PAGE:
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Notice given 15 August 2001

3839  Senator Harris: To ask the Minister representing the Minister for Transport and Regional Services—With reference to documents relating to heavy truck specifications tabled pursuant to orders of the Senate:

(1) In the middle of 1999 was a data disc deliberately corrupted by Mr Scott McFarlane of Roaduser International before being sent to the owner of F1, so that it would be unusable and thus prevent others from analysing the data, and that an uncorrupted disc was not sent until 2 to 3 months later.

(2) Were the air fare and related accommodation costs for the Melbourne to Brisbane return trip on 13 May 1999 that were listed in the external supplier expense document (K99-917, 024-026) relating to the Roaduser Report used solely for that purpose and not used to subsidise the costs of Roaduser personnel attending other functions at the Brisbane Truck Show, unrelated to the report.

(3) Was the second testing of F4, a Mack CH Fleetliner prime mover, undertaken at the request of the manufacturer; if so, was the expense of this additional test costed to the report or to the manufacturer.

(4) (a) Did the manufacturer of the Australian-designed and tested Hendrickson WD2 460 suspension that was fitted to the worst performing vehicle, F6, withdraw that suspension from the market early in 2001 after claiming there was nothing wrong with it; and (b) is it a fact that the manufacturer has no substitute available until a new suspension is introduced in 2002; if so: (i) why was the suspension withdrawn, and (ii) if it was due to its poor performance, why has there not been a recall or other action taken in relation to other vehicles similar in style to F6 fitted with that suspension.

(5) (a) Was Roaduser International’s tender for this investigation $79 400, compared with the losing bidder’s quote of about $120 000; and (b) was the final payment to Roaduser International close to $580 000.

(6) With reference to documents T1112- 121-138 and K99-804—126-132, did Roaduser International tender to undertake publicity and problem definition for $8 000, inspect-and-drive appraisals of 6 vehicles for $14 850 ($2 470 each), instrumented testing of 4 vehicles for $33 050 ($8 250 each), computer simulation and analysis relating to 4 instrumented tests for $21 000, assessment of vehicles against industry standards for $5 000, risk amelioration and problem scoping for $3 000 and a report of the investigation for $5 000.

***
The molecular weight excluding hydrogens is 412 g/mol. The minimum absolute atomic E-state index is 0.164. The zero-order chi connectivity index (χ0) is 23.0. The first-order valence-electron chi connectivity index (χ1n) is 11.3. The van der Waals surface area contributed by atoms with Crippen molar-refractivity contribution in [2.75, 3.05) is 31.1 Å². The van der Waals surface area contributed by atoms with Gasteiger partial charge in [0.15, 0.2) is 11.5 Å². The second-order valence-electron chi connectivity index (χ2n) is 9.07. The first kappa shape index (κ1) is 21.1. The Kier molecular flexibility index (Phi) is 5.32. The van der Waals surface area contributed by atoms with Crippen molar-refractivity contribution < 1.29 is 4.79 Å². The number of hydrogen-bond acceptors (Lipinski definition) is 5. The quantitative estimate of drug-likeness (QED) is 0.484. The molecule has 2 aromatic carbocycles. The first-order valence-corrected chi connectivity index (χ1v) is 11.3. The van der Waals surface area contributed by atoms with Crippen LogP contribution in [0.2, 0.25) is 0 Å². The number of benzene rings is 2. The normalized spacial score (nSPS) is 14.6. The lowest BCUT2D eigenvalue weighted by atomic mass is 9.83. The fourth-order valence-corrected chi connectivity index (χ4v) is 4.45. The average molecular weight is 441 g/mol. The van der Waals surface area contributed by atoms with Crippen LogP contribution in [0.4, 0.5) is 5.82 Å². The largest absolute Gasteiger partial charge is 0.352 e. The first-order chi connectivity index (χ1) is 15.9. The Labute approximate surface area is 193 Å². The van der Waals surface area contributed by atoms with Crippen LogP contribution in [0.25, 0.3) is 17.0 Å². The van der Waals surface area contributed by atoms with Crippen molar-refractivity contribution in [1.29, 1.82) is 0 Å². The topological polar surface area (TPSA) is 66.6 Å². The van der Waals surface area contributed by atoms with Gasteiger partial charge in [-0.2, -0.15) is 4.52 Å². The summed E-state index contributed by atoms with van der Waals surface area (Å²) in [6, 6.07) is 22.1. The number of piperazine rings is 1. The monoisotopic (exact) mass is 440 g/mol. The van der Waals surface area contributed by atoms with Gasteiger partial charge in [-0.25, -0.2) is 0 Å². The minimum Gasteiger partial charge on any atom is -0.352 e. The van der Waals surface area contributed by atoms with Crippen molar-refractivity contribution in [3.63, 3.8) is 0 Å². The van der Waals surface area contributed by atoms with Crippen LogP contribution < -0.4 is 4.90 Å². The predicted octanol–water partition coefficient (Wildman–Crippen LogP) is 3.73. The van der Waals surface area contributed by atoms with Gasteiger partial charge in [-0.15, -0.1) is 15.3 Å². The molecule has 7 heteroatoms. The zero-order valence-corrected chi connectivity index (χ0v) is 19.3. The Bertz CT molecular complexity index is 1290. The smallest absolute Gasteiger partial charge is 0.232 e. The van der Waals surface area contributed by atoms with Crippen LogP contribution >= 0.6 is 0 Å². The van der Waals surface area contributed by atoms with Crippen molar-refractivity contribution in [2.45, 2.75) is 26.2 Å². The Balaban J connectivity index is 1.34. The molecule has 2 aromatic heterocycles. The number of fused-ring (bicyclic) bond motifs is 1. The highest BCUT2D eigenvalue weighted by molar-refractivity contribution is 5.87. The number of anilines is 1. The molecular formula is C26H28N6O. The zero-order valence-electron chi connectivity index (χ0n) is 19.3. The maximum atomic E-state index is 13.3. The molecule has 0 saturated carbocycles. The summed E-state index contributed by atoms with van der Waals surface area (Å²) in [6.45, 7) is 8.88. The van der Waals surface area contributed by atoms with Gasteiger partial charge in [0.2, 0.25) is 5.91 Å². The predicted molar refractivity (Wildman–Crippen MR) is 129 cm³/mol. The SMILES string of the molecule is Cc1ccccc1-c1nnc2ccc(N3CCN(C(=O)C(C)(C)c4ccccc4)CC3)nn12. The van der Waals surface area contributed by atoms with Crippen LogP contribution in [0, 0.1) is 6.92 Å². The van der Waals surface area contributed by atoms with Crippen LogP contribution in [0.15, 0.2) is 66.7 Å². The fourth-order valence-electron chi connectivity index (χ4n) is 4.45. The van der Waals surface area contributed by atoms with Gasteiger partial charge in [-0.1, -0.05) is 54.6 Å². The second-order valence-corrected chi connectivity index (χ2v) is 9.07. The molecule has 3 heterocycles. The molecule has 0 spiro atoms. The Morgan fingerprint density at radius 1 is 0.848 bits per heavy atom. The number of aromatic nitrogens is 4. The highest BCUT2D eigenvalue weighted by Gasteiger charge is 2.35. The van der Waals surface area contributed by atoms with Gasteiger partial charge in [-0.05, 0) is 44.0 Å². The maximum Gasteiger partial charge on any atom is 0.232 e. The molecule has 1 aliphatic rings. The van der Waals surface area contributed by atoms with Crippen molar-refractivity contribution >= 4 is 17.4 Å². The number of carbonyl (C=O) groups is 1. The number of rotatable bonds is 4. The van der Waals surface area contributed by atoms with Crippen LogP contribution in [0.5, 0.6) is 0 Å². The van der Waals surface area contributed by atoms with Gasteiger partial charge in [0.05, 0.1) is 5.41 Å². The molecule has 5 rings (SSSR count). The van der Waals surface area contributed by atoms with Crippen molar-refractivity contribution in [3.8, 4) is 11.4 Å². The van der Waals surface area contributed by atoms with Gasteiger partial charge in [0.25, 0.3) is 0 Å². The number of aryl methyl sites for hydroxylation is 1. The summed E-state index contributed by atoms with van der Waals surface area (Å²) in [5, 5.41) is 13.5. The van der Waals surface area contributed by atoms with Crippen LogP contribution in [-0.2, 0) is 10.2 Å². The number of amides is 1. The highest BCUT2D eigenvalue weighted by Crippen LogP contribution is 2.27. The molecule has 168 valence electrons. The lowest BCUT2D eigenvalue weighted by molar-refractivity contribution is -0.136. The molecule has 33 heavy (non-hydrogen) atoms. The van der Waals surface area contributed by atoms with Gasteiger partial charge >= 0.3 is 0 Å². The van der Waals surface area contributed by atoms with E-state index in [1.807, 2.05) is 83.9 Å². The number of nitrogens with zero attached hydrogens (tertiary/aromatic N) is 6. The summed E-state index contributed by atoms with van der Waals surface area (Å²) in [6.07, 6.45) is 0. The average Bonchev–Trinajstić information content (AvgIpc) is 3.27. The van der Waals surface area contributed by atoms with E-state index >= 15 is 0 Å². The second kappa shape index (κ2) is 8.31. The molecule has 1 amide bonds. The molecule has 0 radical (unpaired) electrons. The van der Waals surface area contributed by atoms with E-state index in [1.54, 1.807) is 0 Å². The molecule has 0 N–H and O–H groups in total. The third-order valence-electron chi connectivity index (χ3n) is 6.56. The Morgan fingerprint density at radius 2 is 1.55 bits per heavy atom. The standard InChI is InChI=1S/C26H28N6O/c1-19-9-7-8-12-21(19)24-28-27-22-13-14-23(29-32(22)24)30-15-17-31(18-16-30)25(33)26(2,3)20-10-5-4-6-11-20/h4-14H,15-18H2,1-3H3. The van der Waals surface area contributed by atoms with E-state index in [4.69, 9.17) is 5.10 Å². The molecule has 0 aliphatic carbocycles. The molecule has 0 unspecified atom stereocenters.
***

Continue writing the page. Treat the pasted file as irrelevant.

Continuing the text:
(7) Did Roaduser charge about $80 000 to appraise 13 vehicles ($6 200 each, or 2.5 times the quoted cost per vehicle) even though it did not undertake analysis of each vehicle using Roaduser’s in-house, computer-based performance assessment and did not undertake a lane-change manoeuvre.

(8) Did Roaduser charge about $340 000 for 8 instrumented tests and drives ($42 500 each, or 5 times the quoted cost per vehicle) even though the number of channels of data quoted to be collected was a minimum of 28 compared with only 3 more collected, and evaluation of the vehicle negotiating a standard bump and a steady turn and under severe braking were not carried out.

(9) In relation to the investigation: (a) was Roaduser allowed to charge, for graduate engineers with about 2-years experience on $40 000 per year (or $30 per chargeable hour), a rate around $150 per hour, or more than twice the rate generally charged by consultants for such engineers; (b) were the charge-out rates for the Chief Engineer and Manager Accident Mitigation $250 per hour, and the rate for Dr Peter Sweatman $350 per hour; and (c) have there been any other consultants in the road transport field for which the Australian Transport Safety Bureau has paid similar charge-out rates; if not, can the Minister advise why these rates were paid for this investigation.

(10) Can the Minister confirm that: (a) while the Federal Office of Road Safety tender suggested the use of subcontracted, experienced and qualified organisations to conduct the vibration related tests of the investigation, Roaduser, which was not an experienced or qualified organisation in this field, undertook this work itself; (b) Roaduser quoted on, and undertook measuring of, driver’s seat vibration in the vertical and fore-aft directions only, even though the relevant international standard (ISO 2631-1) required measurements in the side-to-side direction as well, and rates this vibration as being more important than the vertical direction; (c) in order to undertake this work, the Chief Engineer purchased a text on vibration around August 1999; (d) much of the analysis of ‘vibration’ and other data was undertaken by a PhD student with no specific skills in either heavy vehicles or vibration; and (e) Roaduser charged the same hourly rate for this work even though it was not expert in the field.

(11) Given the above, what action is being taken to recover excess monies paid to Roaduser under this contract.